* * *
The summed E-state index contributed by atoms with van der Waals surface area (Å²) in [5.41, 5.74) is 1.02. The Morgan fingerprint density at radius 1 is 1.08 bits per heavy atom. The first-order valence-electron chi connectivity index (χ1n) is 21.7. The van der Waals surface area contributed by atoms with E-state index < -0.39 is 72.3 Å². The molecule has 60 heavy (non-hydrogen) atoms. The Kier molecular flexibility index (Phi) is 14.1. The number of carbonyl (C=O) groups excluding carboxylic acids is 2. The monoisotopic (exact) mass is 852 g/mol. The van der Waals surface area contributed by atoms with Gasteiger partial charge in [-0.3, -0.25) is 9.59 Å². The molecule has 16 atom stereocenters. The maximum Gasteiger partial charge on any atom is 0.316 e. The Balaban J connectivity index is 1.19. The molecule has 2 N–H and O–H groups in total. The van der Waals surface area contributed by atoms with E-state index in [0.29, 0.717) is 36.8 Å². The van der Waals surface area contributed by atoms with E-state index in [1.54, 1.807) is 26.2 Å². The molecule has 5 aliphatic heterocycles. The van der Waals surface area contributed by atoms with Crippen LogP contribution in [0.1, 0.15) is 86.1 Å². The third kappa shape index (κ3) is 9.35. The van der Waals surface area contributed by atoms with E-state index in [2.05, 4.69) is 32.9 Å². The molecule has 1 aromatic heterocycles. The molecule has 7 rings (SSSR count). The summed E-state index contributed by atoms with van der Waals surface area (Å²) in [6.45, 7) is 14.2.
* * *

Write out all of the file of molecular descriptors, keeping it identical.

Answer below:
The summed E-state index contributed by atoms with van der Waals surface area (Å²) in [5.41, 5.74) is 1.02. The Morgan fingerprint density at radius 1 is 1.08 bits per heavy atom. The first-order valence-electron chi connectivity index (χ1n) is 21.7. The van der Waals surface area contributed by atoms with E-state index < -0.39 is 72.3 Å². The molecule has 60 heavy (non-hydrogen) atoms. The Kier molecular flexibility index (Phi) is 14.1. The number of carbonyl (C=O) groups excluding carboxylic acids is 2. The monoisotopic (exact) mass is 852 g/mol. The van der Waals surface area contributed by atoms with Gasteiger partial charge in [-0.3, -0.25) is 9.59 Å². The molecule has 16 atom stereocenters. The maximum Gasteiger partial charge on any atom is 0.316 e. The Balaban J connectivity index is 1.19. The molecule has 2 N–H and O–H groups in total. The van der Waals surface area contributed by atoms with E-state index in [0.29, 0.717) is 36.8 Å². The van der Waals surface area contributed by atoms with E-state index in [1.54, 1.807) is 26.2 Å². The molecule has 5 aliphatic heterocycles. The van der Waals surface area contributed by atoms with Crippen LogP contribution in [0.1, 0.15) is 86.1 Å². The third kappa shape index (κ3) is 9.35. The van der Waals surface area contributed by atoms with E-state index in [2.05, 4.69) is 32.9 Å². The molecule has 1 aromatic heterocycles. The molecule has 7 rings (SSSR count). The summed E-state index contributed by atoms with van der Waals surface area (Å²) in [6.45, 7) is 14.2.